Regulators have cleared Laurel-based Market USA Federal Credit Union to acquire National Capital Federal Credit Union of Landover, marking the second such merger in the Washington area in less than a month.
Market USA FCU, which serves multiple groups in the area, will boast $99 million in assets and 21,944 members once the deal closes at the end of the month. Employees from both institutions will stay on, including chief executive Joann Talbot, who will become vice president of administration, said Market USA FCU chief executive Robert McClosky.
National Capital FCU, which serves the credit union community in the Washington area, began searching for a merger partner a year ago. The credit union had posted eight consecutive quarterly losses before turning a profit of $1,225 for the three months ending March.
“It’s become more difficult for small credit unions to compete,” she said. “We didn’t feel it was fair to our members to keep cutting staff and instituting new fees.”
Talbot said Market USA FCU, one of several credit unions under consideration, presented the best opportunity to partner with a well-capitalized, stable organization. Members of National Capital FCU will now have access to a wider selection of checking accounts and certificates of deposits as well as first mortgage loans.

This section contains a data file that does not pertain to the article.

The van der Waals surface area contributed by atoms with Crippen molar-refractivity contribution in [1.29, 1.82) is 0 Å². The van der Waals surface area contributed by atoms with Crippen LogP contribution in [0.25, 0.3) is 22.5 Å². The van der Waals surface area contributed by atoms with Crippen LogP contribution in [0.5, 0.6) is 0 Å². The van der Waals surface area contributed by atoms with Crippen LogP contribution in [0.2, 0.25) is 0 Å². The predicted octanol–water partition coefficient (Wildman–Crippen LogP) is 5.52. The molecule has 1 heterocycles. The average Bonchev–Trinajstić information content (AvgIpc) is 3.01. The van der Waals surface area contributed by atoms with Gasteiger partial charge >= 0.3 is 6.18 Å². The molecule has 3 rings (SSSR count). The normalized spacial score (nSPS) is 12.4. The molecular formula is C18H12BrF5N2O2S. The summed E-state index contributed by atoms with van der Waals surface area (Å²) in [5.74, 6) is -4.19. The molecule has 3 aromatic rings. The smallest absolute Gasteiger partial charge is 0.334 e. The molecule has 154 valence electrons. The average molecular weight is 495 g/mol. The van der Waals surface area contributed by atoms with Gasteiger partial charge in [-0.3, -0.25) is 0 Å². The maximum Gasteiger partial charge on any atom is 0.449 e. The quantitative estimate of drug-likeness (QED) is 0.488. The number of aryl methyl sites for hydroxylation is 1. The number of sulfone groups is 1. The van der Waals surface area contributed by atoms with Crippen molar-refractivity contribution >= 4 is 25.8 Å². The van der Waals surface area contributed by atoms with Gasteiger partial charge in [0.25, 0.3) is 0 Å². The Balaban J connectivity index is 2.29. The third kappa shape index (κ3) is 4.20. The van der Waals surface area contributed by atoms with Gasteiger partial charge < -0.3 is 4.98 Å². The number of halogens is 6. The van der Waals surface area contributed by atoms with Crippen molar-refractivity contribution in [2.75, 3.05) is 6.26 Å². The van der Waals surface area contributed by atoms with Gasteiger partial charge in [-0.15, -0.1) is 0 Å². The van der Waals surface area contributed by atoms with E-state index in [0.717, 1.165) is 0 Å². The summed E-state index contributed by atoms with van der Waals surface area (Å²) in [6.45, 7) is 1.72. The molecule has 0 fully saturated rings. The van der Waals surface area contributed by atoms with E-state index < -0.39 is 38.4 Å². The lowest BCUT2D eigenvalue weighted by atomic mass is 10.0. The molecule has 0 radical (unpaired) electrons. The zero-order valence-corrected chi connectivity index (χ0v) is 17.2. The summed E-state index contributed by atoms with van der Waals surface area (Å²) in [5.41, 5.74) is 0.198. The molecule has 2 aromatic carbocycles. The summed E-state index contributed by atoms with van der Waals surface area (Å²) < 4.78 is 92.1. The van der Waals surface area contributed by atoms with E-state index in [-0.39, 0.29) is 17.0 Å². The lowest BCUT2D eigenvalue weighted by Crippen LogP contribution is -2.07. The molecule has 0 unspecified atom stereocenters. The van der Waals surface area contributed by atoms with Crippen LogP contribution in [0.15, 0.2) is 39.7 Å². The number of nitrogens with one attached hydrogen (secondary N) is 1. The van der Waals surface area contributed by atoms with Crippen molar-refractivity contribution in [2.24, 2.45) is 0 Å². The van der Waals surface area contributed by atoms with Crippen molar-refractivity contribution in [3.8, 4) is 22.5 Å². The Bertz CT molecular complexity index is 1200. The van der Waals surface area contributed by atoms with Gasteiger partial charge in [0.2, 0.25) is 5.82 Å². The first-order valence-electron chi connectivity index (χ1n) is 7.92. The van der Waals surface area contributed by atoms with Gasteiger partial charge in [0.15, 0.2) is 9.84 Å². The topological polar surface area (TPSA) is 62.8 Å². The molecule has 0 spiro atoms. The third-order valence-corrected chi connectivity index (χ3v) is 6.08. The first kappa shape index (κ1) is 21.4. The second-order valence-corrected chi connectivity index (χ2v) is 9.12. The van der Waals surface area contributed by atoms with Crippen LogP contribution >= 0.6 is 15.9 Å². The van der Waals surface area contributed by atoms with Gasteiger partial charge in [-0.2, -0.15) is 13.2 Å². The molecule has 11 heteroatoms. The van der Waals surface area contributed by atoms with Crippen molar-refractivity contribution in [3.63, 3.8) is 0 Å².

The takeover is Market USA FCU’s third in eight years. The credit union, established in 1953 to serve Giant Food workers, absorbed Mauldin, S.C.-based BI-LO Credit Association in 2003 to serve all Ahold employees. In June 2010, Market USA FCU brought Epworth Federal Credit Union of Reisterstown, Md., into the fold, extending its services to members and employees of Methodist organizations in the Washington region.
“We’re trying to grow and get some economies of scale,” McClosky said. Greater scale, he said, could allow Market USA FCU to, for example, “increase [loan] volumes without significantly adding to expenses.”
Market USA FCU is in no rush to roll up another credit union, but McClosky said it would consider the right opportunity.
Analysts expect further consolidation among credit unions as net interest margins — the difference between what it earns on loans and pays on deposits — continue to decline amid tepid loan demand. Some executives say higher compliance costs associated with the Dodd-Frank Wall Street Reform Act also may push more institutions into each other’s arms.
Mortgage defaults spurred much of the increase in mergers and liquidations witnessed in the wake of the downturn. According to the Credit Union National Association, regulators forced 37 credit unions to liquidate or merge in 2010, compared with 13 in 2007. Voluntary mergers were on the decline last year, but they too are starting to pick up.
Just last month, Fairfax-based Apple Federal Credit Union merged with Synergy One Federal Credit Union of Manassas to create a $1.53 billion institution. The move stemmed from Synergy One FCU’s losses on home equity lines that members could not repay.